Arduino-project 003 - Toggling LED

This project shows the basics of how to get your Arduino to react to external events. In this case we use a push button to toggle a LED on and off. The circuit is similar to that for projekct 001, but we've added a push button.

The circuit

Just as in project 001 the LED has to be connected in the right direction, i.e. the long leg to the resistor and the shorter leg to ground (minus).

Arduino project 003 - toggling LED

At startup

We begin our program by setting the in- and outputs. The input is set to "INPUT_PULLUP" which means that the internal so called pull-up-resistor is activated for this input. This is simply a resistor of a few kiloohms connected between the input and plus (Vcc) guaranteeing that the input will always have a high value (logic one) if nothing else is connected. The inputs of Arduinons are very sensitive and if nothing is connected to them they will pick up interference from light fixtures, radio transmitters and other electrical devices leading to the input toggling between high and low on its own randomly. The pull-up-resistor prevents this by forcing the input to always be a one if nothing else is connected. In our circuit the input is connected to a push button, but when the button isn't pressed there is no voltage on the input and without the pull-up-resistor the input would, as mentioned, catch random interference. When the button actually is pushed it will pull the input to ground and become a logic zero. You might think that this would cause a short circuit as the input is already connected to plus, but since the connection to plus is through a rather large resistor very little current will actually flow through the resistor and the chip will not be damaged and there will be no short cicuit.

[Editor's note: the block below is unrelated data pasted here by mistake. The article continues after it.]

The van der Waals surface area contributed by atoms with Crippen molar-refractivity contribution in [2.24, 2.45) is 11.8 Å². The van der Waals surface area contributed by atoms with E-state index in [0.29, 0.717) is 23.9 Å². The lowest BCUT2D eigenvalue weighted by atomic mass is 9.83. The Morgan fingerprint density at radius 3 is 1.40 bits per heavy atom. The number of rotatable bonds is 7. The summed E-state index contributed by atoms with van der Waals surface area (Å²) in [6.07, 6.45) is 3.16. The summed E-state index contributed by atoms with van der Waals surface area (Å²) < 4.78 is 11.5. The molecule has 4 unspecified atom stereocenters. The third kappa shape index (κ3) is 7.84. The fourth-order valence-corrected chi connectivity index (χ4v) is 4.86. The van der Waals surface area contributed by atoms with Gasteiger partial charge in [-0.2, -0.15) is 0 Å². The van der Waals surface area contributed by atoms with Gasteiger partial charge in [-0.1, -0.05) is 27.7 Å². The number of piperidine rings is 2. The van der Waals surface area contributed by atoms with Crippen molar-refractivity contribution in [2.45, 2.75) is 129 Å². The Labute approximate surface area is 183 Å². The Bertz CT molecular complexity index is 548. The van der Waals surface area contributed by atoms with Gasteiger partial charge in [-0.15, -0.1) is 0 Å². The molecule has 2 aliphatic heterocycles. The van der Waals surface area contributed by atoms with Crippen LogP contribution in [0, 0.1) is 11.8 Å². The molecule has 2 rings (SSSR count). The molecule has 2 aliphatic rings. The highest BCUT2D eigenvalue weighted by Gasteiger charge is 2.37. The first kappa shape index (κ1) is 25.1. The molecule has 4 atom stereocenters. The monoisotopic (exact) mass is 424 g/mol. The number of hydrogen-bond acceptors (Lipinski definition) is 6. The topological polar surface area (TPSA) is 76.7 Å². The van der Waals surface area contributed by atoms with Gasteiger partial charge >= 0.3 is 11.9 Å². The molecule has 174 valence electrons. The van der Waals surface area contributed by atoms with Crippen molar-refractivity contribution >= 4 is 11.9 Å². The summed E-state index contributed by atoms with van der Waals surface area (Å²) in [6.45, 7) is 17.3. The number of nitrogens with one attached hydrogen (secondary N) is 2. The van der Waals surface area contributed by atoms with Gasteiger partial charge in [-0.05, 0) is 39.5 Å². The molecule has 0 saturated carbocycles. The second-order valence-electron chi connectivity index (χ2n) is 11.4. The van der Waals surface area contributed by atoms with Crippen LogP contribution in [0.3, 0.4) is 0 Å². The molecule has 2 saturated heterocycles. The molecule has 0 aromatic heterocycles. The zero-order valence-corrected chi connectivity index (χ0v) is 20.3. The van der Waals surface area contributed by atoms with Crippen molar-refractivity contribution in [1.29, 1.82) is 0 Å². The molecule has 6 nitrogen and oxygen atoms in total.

The main program